Scheuer: Why I Resigned From the CIA
Imperial Hubris author Michael Scheuer has a column in today’s LAT explaining, “Why I Resigned From the CIA.” It has several interesting observations:
I do not profess a broad expertise in international affairs, but between January 1996 and June 1999 I was in charge of running operations against Al Qaeda from Washington. When it comes to this small slice of the large U.S. national security pie, I speak with firsthand experience (and for several score of CIA officers) when I state categorically that during this time senior White House officials repeatedly refused to act on sound intelligence that provided multiple chances to eliminate Osama bin Laden Ã¢€” either by capture or by U.S. military attack.
The 9/11 commission report documents most of the occasions on which senior U.S. bureaucrats and policymakers had the chance to attack Bin Laden in 1998-1999. It is mystifying that the American public has not been outraged over these missed opportunities.
Note the dates here. His tenure was entirely during the Clinton Administration, during which Richard Clarke was the White House terrorism advisor. While the Left consistently focused on Scheuer’s critique of the Bush Administration’s response to 9/11, especially the Iraq War, it is worth noting that Scheuer was equally frustrated with Bush’s predecessor.
Referring to Clarke and others, Scheuer fumes:
Each of these officials have publicly argued that the intelligence was not “good enough” to act, but they almost always neglect to say that they were repeatedly advised that the intelligence was not going to get better and that Bin Laden was going to kill thousands of Americans if he was not stopped.
Perhaps a starting point is for Americans to ask why no member of Congress’ Graham-Goss investigation or the Kean-Hamilton commissioners ever directly asked Clarke, former national security advisor Samuel R. “Sandy” Berger, CIA Director George J. Tenet, former FBI Director Louis J. Freeh, former Secretary of State [sic] William S. Cohen* or any of the rest of the witnesses why they never erred on the side of protecting Americans; why international opinion was ultimately more important than the Americans who leaped from the World Trade Center; and why the intelligence was “good enough” to save the life of an Arab prince dining with bin Laden, but not “good enough” to cause the government to act on behalf of Americans.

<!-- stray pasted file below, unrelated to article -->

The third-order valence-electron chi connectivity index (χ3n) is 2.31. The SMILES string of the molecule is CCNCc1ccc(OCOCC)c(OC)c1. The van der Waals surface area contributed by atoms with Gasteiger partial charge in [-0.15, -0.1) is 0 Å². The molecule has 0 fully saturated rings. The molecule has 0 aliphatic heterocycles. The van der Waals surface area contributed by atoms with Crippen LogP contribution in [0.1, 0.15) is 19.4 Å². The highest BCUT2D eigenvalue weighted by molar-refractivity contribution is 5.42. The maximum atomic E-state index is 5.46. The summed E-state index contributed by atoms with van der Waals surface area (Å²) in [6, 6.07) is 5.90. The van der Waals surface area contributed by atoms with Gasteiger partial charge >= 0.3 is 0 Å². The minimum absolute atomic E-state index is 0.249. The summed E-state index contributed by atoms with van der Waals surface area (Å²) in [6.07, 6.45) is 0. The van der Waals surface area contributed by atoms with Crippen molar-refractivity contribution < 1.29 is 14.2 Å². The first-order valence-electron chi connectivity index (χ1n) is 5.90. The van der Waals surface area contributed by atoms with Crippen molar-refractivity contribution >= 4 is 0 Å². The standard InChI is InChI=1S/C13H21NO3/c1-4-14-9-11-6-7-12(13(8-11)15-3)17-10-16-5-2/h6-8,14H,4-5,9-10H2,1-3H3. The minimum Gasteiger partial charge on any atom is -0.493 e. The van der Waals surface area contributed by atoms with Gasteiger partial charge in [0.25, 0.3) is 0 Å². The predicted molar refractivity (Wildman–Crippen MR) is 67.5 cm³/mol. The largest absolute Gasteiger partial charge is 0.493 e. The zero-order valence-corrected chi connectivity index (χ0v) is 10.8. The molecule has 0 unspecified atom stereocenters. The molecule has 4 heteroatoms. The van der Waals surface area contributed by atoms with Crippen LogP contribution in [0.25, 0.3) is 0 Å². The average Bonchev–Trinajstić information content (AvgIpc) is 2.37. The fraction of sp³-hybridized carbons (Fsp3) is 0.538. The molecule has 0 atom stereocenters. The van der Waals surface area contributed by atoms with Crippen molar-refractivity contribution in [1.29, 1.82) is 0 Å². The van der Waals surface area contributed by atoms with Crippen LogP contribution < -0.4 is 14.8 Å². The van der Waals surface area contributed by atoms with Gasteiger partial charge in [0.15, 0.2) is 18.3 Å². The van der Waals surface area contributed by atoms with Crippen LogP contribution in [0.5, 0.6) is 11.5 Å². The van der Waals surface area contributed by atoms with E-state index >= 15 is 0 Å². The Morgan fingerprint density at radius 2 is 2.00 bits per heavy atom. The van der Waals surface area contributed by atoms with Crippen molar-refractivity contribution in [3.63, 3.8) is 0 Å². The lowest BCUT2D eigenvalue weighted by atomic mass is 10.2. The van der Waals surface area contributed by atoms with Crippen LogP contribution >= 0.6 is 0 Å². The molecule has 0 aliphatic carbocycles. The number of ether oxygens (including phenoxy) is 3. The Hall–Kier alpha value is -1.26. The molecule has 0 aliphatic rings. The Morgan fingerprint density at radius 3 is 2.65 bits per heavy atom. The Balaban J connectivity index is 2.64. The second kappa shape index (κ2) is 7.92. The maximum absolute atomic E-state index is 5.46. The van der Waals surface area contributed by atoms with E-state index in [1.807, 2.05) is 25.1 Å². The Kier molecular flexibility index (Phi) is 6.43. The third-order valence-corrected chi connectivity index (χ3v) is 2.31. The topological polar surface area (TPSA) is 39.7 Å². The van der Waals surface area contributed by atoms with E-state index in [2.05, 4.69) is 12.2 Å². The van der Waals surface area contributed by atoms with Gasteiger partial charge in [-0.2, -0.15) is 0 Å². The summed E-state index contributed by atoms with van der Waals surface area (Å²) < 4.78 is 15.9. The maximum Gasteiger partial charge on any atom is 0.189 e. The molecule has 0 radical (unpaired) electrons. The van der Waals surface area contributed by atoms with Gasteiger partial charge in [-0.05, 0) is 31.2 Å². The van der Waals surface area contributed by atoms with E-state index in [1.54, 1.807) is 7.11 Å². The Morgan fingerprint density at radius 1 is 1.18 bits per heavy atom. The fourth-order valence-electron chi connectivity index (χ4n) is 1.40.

I would note, however, that Scheuer undermined his own efforts somewhat by the tone of Imperial Hubris** and some of his comments to the press during its publicity tour. By focusing so much on the Iraq War and the Bush Administration–all the better to generate a huge buzz from an anti-Bush, anti-war press corps–he took attention away from what he now rightly notes is the more important issue.
Further, it’s rather ironic that Clarke and Scheuer are such intense rivals. They both suffer from the “if only they had listened to me” plight of the aggrieved functionary. Even if one presumes that Clarke and Scheuer are absolutely correct in their presentation of past events, it is understandable that those above them in the chain of command took al Qaeda less seriously than they did. It is a virtual tautology that the specialist thinks those above him fail to appreciate the importance of his work.
*Cohen was, of course SecDef, not SecState, a position held by Warren Christopher and Madeleine Albright during the period in question.
**See my review of Imperial Hubris in Strategic Insights for more discussion of this point.